One of the first things a new visitor to your website sees is your menu navigation at the top of your home page. One of the best ways to decide what goes in your navigation is to try to look at it the way your potential customer does. What are they there for? You have seconds to capture their attention and keep them on your site. With that in mind, here are the best practices for website navigation along with mistakes to avoid.
Website Navigation Best practices for 2021
Keep SEO in mind.
Create for mobile.
How will your navigation feel on a mobile device? Will it be clear and easy to navigate or clunky and confusing? Don’t forget that half of the people using the internet are using it primarily through a mobile device.
Highlight the primary paths you want your customers to take.
- Specific services
- Specific products
- Shop by (specific category)
- Menu – think food menu, not your site menu
- Case Studies or Results or Happy Customers
- Contact – only if your primary call to action isn’t contact
- Blog/Videos – only if that’s a primary draw for your business
- Download – only if your primary call to action isn’t download
The order of your options matters.
Outside of your call-to-action, what is the primary content you want your website visitors to engage with? Is it your portfolio? Case studies? Dinner menu? Make sure you order your navigation in priority to your potential customers.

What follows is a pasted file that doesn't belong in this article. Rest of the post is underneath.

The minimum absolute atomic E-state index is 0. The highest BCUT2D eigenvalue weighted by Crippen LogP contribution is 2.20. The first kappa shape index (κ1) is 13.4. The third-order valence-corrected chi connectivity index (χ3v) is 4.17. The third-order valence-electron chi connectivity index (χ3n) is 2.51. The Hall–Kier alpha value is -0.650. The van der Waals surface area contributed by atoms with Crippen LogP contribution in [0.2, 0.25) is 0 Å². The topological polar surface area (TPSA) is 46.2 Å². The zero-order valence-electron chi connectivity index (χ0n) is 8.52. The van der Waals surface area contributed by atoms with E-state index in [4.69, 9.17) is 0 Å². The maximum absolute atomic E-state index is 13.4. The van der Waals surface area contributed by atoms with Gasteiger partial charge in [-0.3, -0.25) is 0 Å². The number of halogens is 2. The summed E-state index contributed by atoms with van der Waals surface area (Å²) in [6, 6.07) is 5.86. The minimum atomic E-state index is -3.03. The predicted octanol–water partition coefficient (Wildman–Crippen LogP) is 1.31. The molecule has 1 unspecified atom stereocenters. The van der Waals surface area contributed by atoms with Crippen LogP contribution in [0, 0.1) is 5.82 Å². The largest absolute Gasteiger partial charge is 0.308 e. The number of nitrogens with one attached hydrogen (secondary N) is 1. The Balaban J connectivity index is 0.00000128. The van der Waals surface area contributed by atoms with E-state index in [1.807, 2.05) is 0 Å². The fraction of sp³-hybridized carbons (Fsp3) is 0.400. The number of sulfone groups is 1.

4 Mistakes To Avoid in Your Navigation:
Confusing insider language
Assuming someone knows the ins and outs of your business, including insider language, can feel like someone walking into a religious ceremony they are unaccustomed to. You don’t know what to say, when to say it, or how to participate. Using insider language pushes potential customers away as they feel confused.
Too many options
Hick’s law tells us the more options there are to choose between, the longer it takes for someone to choose. You have about 5 seconds to capture someone’s attention and pique their curiosity about your business. Don’t waste those seconds on multiple options that burn too many calories in your website visitor’s brain.
“What we do,” “who we are,” “about us,” and “our story” are all examples of potentially unnecessary items in your top navigation. Unless this information is critical to your business, like you’re a non-profit or an author, save these kinds of links for the footer.
Non-standard navigation placement
Don’t get creative with what has become the norm for site navigation. If you’re making your website visitors figure out how to browse your website, you’ll lose them quickly. We know it’s tempting to want to stand out or show your creativity, but there are better ways to showcase those things than to mess with the user experience.